LOCAL business owners in Mallorca have demanded that the opening times in bars and restaurants are extended.
Faced with mounting debts acquired during the coronavirus pandemic, business unions have appealed to the Balearic government to ‘reconsider their current measures’.
At present, bars and restaurants on the island must close at 5pm with both their interior areas and terraces opening under a limited capacity – an order that will stay in place until at least April 12.
However, the Confederation of Business Associations (CAEB), a union that has heavily criticized the government in recent months, say these rules may signal the end for many in the sector.
“Many businesses have been lost or will likely head that way as a result of this health crisis, and that means many families are struggling to survive,” said CAEB in an open statement.
They went on to slam the government for the ‘lack of aid’ given to these businesses which ‘has not reached the pockets of those who are in need of it the most’.
The Balearic Employers’ Association also weighed in on the debate, reporting that many businesses at this moment cannot even cover 30% of their expenses due to the current capacity limits.
Meanwhile, the Balearic Islands’ gross domestic product (GDP) for 2020 has been revealed today, further highlighting the toll that the pandemic has had on the region.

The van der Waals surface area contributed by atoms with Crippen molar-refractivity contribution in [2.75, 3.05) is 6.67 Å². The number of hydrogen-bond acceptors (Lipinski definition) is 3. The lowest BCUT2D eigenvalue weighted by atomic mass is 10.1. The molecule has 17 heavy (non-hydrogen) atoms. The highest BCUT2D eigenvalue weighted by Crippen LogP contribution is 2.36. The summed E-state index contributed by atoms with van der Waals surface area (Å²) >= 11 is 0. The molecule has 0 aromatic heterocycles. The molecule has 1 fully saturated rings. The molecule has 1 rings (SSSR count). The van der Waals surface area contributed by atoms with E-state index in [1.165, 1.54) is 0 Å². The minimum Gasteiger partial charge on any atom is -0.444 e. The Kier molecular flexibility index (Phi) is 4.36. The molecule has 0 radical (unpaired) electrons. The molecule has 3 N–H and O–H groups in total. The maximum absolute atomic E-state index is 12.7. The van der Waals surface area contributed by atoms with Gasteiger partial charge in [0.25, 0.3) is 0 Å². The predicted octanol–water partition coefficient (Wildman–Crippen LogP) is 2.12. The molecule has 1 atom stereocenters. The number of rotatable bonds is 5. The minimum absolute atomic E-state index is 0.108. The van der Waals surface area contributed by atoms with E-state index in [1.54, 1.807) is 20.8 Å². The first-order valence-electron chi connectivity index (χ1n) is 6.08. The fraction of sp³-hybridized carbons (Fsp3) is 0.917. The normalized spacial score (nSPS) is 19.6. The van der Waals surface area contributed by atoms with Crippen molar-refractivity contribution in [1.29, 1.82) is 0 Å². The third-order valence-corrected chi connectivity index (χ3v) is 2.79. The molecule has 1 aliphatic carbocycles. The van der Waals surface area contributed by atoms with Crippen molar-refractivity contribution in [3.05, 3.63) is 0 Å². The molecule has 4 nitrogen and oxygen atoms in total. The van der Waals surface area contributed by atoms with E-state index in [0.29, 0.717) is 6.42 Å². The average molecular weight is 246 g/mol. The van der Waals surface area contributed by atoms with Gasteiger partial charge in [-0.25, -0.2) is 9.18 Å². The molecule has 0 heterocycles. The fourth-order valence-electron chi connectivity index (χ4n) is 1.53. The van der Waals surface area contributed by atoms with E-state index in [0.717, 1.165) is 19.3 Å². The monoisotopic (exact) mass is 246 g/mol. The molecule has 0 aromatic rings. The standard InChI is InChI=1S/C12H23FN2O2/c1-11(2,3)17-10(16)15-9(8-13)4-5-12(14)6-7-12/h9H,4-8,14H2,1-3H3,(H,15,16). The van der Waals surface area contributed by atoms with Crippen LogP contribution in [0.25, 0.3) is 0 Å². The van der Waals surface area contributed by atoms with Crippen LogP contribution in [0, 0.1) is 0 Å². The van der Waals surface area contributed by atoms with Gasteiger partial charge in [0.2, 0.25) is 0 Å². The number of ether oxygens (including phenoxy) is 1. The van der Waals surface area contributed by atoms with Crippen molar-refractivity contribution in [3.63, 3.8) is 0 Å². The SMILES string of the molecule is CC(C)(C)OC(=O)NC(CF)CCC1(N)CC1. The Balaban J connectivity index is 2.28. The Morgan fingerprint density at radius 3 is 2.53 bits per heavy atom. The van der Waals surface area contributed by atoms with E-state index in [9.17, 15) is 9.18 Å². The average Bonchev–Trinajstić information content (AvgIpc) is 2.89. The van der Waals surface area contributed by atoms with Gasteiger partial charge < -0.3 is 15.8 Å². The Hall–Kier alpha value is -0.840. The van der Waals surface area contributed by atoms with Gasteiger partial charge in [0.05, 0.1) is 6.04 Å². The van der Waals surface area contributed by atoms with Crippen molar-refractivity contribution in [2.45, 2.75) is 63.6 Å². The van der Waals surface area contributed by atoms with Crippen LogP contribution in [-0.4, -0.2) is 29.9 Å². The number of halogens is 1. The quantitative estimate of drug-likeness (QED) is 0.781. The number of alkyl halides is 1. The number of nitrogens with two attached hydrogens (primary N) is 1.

The Balearics’ GDP plummeted by a historic 23.7%, a fall that is more than double than the Spanish average (11%) and almost quadruple of the EU (6.2%).
This represents a loss of € 7,821 million and has broken seven years of economic growth.
The Pitiusas, made up of Formentera and Ibiza, were impacted the most, seeing its GDP in 2020 fall by 29.9%, followed by Menorca with 23.3% and Mallorca with 22.6%.
This ‘unprecedented loss’ can largely be attributed to the region’s reliance on tourism which has been deeply impacted by the COVID-19 crisis.
With the de-escalation phases not commencing until May of last year and the opening of borders not until the end of June, April and May were complete ‘write offs’ for international tourism.
This led to the Balearics recording its highest number of unemployed people since 2009 with the largest number of jobs lost in the hospitality sector.
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